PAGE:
Raleigh Mayor Faces 2 Critical Challengers to City’s Community Engagement :: WRAL.com

— Tackling the rising cost of living and increasing the number of affordable housing options are high on the priority list of the three candidates who want to be mayors of the city of Raleigh.

Incumbent Mary-Ann Baldwin will face DaQuanta Copeland and Terrance Ruth in her re-election bid in November.

Both political newcomers said that if elected, they plan to increase community engagement.

“Everywhere I go, I see residents who feel unfamiliar and invisible,” Ruth said.

Baldwin has come under fire since voting with a majority of council to disband Raleigh’s 18 Citizens’ Advisory Committees (CACs) and cut the time residents have to speak at council meetings.

“We see so much about businesses, businesses and buildings, but people who are here and have been here – whether they migrated here or were born here – don’t feel welcome,” Copeland said.

Baldwin defends his decision to disband the CCCs and replace them with a citizen engagement council that reports to the new Office of Citizen Engagement. However, the council – made up of community volunteers – has yet to meet.

“It took a year and a half longer than we ever dreamed it would because of the pandemic,” Baldwin said of the delay. “We couldn’t get together. We couldn’t do the things we had to do.”

Raleigh's incumbent mayor Mary-Ann Baldwin will face DaQuanta Copeland (left) and Terrance Ruth (right) in her bid for re-election in November.

Baldwin served 10 years on city council, from 2007 to 2017; she was elected mayor in 2019.

Under his leadership, Raleigh began building taller and taller large-scale housing and developments to meet the explosive demand. Over the past two years, Baldwin has supported numerous rezoning efforts to allow for the construction of townhouses, tiny homes, and granny flats.

“Before, you could only build townhouses in 20% of the city,” Baldwin said. “Now you have the ability to build townhouses in more areas of the city. This is important because often townhouses are someone’s entry into home ownership.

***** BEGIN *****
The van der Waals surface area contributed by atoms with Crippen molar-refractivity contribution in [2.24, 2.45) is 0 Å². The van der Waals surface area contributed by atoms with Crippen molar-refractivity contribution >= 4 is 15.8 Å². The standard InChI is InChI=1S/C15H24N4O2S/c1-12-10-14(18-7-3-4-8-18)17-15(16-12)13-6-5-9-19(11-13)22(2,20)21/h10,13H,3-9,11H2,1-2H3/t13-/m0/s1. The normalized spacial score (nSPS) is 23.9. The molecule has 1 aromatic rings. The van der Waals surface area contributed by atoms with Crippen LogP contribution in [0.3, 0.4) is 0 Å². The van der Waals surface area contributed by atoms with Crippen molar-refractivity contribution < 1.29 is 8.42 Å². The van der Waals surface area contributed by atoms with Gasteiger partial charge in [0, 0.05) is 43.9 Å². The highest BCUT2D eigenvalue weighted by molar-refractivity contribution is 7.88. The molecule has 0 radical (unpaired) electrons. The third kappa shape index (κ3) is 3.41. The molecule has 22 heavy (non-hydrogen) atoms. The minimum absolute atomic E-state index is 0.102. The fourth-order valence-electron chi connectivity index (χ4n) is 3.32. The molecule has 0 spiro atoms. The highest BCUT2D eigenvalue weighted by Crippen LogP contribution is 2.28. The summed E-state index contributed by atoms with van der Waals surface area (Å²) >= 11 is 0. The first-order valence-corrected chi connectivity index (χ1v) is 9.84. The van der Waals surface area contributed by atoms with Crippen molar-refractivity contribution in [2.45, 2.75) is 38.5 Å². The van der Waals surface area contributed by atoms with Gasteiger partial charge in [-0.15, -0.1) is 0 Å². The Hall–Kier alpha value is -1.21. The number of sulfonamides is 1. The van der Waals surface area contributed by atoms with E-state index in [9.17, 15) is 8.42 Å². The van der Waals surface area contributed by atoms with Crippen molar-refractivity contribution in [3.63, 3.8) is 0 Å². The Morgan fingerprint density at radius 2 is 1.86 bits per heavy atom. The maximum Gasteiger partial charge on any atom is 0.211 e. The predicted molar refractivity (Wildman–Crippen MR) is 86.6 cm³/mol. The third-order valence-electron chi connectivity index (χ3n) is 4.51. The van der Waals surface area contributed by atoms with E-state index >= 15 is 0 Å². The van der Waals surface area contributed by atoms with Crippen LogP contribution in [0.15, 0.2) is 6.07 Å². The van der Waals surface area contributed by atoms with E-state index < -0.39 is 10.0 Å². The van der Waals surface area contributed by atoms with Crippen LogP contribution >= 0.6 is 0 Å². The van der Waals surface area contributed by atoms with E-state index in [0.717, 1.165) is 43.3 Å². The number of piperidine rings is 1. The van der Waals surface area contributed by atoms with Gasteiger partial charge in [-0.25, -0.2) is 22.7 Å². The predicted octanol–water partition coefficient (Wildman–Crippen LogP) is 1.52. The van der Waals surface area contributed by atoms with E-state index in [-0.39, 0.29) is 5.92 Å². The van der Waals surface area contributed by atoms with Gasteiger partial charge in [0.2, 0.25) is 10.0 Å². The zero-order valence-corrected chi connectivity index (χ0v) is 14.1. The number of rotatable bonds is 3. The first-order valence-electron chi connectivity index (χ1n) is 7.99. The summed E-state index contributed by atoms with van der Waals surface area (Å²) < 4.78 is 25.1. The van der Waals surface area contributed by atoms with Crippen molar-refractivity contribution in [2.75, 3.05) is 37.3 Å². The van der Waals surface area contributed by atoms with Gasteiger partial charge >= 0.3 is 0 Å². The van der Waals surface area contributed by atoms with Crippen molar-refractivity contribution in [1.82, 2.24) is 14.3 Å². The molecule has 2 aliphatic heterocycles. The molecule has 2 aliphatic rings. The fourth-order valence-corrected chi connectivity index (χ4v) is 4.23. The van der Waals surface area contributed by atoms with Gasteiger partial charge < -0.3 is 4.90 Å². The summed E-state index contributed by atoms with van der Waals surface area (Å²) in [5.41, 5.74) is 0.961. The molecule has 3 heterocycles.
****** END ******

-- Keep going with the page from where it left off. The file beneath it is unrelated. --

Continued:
Baldwin said that in a second term, she would like to expand Bus Rapid Transit (BRT) — with the first route opening on New Bern Avenue in the fall — and make commuter rail a reality.

“We need to create this regional transportation system,” the mayor said. “I’m 100% committed to it and I want to achieve it.”


Ruth and Copeland think it’s time to change direction.

“People are being expelled. People building the city are not welcome in the city,” said Copeland, who has lived in Raleigh for 30 years.

Copeland, a single mother, said she began her community service as a teenager cleaning up trash. She currently runs a non-profit organization serving at-risk youth and children and serves as vice chair of the Wake County Health and Human Services Board.

Copeland works full-time as a Residential Determination Counselor for the College Foundation of North Carolina, a nonprofit that “helps students plan their education, plan their careers, apply, and pay for college.” .

“When we came to Raleigh it was more inclusive,” Copeland said. “Everyone was well received, we were all able to live together. We no longer have that feeling.

Ruth moved to Raleigh in 2009. He is a former teacher and principal, and he is currently an assistant professor at North Carolina State University’s School of Social Work.

Describing himself as a “community organizer”, Ruth said he is passionate about developing the leaders of tomorrow. He works with various social justice groups, including the NAACP and breach repairers.

Ruth said he wanted to make sure all voices were heard on all issues.

“I believe in the ‘housing first’ approach, which is embraced by commissioners and council, but how can we modify particular ideas to ensure we are reaching the least invested sections of our city?” , said Ruth. “Right now, from what I’m hearing and observing, we haven’t done that well yet.

In addition to the mayoral race, there are several city council races on the November ballot. Here are the 23 candidates for these races:

At-Large (2 seats)

  • James Bledsoe
  • Joshua Bradley
  • Stormie Forte (currently represents District D)
  • Anne Franklin
  • Jonathan Melton (incumbent)
  • John Odom
  • Portia-Rochelle

District A

  • Mary Black-Branch
  • Whitney Hill
  • Catherine Lawson

Constituency B

  • Zainab Baloch
  • Min Lee
  • Jakob Lorberblatt
  • Megan Patton
  • Jeremiah Frank Pierce

District C

  • Corey branch (incumbent)
  • Wanda Hunter

District D

  • Robert Baumgart
  • Jane Harrison
  • joseph kennedy
  • Jennifer Truman

District E

  • Christine Jones
  • David Knight (holder)